Stargazers gather in Norfolk
Richard BatsonScores of telescopes scanned the big black sky over a north Norfolk heath.Richard Batson
Scores of telescopes scanned the big black sky over a north Norfolk heath.
Around them buzzed an army of amateur astronomers, lit by usherette-red torches, checking their gear and chatting excitedly about the unveiling universe overhead.
Some had their eyes pressed to simple scopes, picking out a bright Jupiter and its moons.
Others had junior Jodrell Banks set up inside tents and caravans - complex systems of mirrors, cameras and computers able to capture distant galaxies older than earth itself.
You may also want to watch:
It was a gathering of sky watchers that has been held in Norfolk for 15 years - starting with a group of 30 people in Thetford forest, and now attracting more than 500 folk for Europe's biggest 'star party'.
The fascination for the firmament is shared by welders, bankers, dustmen, surgeons and barristers - some hooked in by the wonder of peering into infinity, others excited by the technology, a few just happy to combine playing with 'boys toys' with having a few beers with the lads.
- 1 Two men assaulted at children's play park
- 2 Latitude labelled 'Covid fest' by health boss as staff forced to isolate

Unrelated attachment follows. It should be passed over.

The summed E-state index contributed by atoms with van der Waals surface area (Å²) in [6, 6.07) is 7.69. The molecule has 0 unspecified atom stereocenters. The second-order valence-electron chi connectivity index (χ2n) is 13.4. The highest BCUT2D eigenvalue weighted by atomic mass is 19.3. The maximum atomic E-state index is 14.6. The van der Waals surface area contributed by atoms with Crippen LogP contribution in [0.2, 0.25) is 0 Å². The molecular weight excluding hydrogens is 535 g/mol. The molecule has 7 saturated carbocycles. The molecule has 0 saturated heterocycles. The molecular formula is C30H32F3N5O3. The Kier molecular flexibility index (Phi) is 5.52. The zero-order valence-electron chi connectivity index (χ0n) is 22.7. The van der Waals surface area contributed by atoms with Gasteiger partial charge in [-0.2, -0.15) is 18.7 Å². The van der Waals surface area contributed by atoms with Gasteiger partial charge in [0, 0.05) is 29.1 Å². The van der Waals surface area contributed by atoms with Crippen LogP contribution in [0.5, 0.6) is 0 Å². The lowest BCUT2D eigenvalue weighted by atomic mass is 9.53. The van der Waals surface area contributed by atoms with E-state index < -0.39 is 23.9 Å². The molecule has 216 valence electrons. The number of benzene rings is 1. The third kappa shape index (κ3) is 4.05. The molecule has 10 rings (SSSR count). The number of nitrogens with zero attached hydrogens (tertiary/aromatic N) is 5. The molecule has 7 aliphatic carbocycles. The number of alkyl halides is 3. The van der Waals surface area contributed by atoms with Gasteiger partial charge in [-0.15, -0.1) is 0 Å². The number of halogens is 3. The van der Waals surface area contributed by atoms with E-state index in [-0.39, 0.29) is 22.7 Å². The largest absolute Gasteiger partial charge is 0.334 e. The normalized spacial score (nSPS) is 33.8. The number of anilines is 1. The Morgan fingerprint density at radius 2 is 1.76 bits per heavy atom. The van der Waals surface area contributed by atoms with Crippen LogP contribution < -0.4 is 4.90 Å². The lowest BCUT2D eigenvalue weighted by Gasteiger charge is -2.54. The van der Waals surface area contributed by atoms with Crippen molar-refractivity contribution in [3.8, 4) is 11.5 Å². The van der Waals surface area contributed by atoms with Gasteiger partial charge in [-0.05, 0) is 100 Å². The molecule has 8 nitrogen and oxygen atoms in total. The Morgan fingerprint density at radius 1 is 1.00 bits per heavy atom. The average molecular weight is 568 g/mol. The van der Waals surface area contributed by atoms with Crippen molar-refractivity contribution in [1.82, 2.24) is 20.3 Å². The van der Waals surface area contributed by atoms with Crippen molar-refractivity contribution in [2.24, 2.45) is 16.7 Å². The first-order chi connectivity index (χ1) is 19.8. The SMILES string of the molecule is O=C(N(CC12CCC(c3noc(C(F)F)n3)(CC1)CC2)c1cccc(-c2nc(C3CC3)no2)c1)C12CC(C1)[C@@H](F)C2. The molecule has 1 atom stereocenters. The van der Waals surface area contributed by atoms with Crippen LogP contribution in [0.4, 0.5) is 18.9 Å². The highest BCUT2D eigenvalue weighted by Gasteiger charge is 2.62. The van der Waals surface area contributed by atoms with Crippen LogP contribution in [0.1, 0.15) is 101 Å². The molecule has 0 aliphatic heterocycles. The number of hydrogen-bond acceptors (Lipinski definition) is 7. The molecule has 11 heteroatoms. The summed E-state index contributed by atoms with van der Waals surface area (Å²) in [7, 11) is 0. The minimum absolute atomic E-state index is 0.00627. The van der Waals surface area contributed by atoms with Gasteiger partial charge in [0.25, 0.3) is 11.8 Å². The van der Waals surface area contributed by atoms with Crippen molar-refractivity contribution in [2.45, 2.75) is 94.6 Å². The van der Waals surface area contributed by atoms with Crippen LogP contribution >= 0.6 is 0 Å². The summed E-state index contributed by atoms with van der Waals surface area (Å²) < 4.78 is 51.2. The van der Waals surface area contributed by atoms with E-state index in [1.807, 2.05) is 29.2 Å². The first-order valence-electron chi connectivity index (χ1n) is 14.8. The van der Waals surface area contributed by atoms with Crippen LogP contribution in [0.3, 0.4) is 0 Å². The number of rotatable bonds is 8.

- 3 Dancing doc, 93, boogies for four hours in town centre for charity
- 4 Man who built outbuildings and lake without permission fined £1,300
- 5 Man who downloaded indecent images of children avoids jail
- 6 More fatal crashes on Suffolk roads this year already than whole of 2020
- 7 Man in 30s dies after crash on A12
- 8 Covid-19 outbreak at hotel 'goes back to Latitude' - but guests not pinged
- 9 Man fled into KFC after being chased at knifepoint in Lowestoft
- 10 A12 reopens after serious collision
Organiser Richard Deighton said the success of the event was down to the dark skies and facilities at the Kelling Heath holiday park site at Weybourne.
It was a hobby that had peaks prompted by events such as eclipses, major comet appearances, and this year the 40th anniversary of the moon landing - all of which prompted new people to peer into space.
Norfolk fan Andrew Robertson, a retired police inspector, said there was a huge range of equipment in the fields from optical scopes costing a few hundred pounds to computerised ones costing thousands which automatically scanned the skies.
'I have watched something 7.5 billion lights away - and it is amazing to think it is light that started more than 2.5 billion years before earth was formed,' he added.
Broadland couple Peter and Sue Napper have become immersed in the hobby since she bought him a scope for his 65th birthday. Now they have six and enjoyed the friendship as fans shared stories, tips and glimpses through their gear.
During the weekend the enthusiasts also listened to talks by experts, and happily showed members of the public a glimpse of another star-sprinkled world.
Anyone keen to explore the hobby further can contact a local group such as the Norwich Astronomical Society on www.norwich.astronomicalsociety.org.uk